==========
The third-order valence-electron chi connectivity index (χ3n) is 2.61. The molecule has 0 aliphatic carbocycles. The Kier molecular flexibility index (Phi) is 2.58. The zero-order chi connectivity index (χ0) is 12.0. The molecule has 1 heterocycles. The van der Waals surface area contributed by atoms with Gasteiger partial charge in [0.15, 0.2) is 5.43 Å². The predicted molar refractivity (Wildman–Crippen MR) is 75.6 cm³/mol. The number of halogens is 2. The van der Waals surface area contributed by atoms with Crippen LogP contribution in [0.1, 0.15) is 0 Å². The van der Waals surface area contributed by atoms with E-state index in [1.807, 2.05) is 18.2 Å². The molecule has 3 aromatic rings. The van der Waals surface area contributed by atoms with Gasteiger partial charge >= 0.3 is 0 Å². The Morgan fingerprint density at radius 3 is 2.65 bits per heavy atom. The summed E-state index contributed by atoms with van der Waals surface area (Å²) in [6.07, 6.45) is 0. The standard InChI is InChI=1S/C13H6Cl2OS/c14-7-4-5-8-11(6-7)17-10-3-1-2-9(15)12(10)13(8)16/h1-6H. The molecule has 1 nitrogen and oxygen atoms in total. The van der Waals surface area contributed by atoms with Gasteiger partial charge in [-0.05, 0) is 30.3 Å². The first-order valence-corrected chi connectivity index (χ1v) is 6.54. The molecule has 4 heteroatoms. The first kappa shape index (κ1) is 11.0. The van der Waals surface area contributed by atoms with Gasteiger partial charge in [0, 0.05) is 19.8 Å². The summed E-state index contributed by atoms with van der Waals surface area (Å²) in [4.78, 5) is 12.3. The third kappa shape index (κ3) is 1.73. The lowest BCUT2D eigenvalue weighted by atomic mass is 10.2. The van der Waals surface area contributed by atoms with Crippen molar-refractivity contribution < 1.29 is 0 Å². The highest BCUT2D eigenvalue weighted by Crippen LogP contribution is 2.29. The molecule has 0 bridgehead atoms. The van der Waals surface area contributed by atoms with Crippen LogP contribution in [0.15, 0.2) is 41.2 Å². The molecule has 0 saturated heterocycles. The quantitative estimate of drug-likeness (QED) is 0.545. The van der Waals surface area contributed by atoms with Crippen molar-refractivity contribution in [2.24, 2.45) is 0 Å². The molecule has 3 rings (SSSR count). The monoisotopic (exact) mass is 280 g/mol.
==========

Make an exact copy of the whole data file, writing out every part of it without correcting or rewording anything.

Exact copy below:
The third-order valence-electron chi connectivity index (χ3n) is 2.61. The molecule has 0 aliphatic carbocycles. The Kier molecular flexibility index (Phi) is 2.58. The zero-order chi connectivity index (χ0) is 12.0. The molecule has 1 heterocycles. The van der Waals surface area contributed by atoms with Gasteiger partial charge in [0.15, 0.2) is 5.43 Å². The predicted molar refractivity (Wildman–Crippen MR) is 75.6 cm³/mol. The number of halogens is 2. The van der Waals surface area contributed by atoms with Crippen LogP contribution in [0.1, 0.15) is 0 Å². The van der Waals surface area contributed by atoms with E-state index in [1.807, 2.05) is 18.2 Å². The molecule has 3 aromatic rings. The van der Waals surface area contributed by atoms with Gasteiger partial charge >= 0.3 is 0 Å². The Morgan fingerprint density at radius 3 is 2.65 bits per heavy atom. The summed E-state index contributed by atoms with van der Waals surface area (Å²) in [6.07, 6.45) is 0. The standard InChI is InChI=1S/C13H6Cl2OS/c14-7-4-5-8-11(6-7)17-10-3-1-2-9(15)12(10)13(8)16/h1-6H. The molecule has 1 nitrogen and oxygen atoms in total. The van der Waals surface area contributed by atoms with Gasteiger partial charge in [-0.05, 0) is 30.3 Å². The first-order valence-corrected chi connectivity index (χ1v) is 6.54. The molecule has 4 heteroatoms. The first kappa shape index (κ1) is 11.0. The van der Waals surface area contributed by atoms with Gasteiger partial charge in [0, 0.05) is 19.8 Å². The summed E-state index contributed by atoms with van der Waals surface area (Å²) in [4.78, 5) is 12.3. The third kappa shape index (κ3) is 1.73. The lowest BCUT2D eigenvalue weighted by atomic mass is 10.2. The van der Waals surface area contributed by atoms with Crippen molar-refractivity contribution < 1.29 is 0 Å². The highest BCUT2D eigenvalue weighted by Crippen LogP contribution is 2.29. The molecule has 0 bridgehead atoms. The van der Waals surface area contributed by atoms with Crippen LogP contribution in [0.15, 0.2) is 41.2 Å². The molecule has 0 saturated heterocycles. The quantitative estimate of drug-likeness (QED) is 0.545. The van der Waals surface area contributed by atoms with Crippen molar-refractivity contribution in [2.24, 2.45) is 0 Å². The molecule has 3 rings (SSSR count). The monoisotopic (exact) mass is 280 g/mol.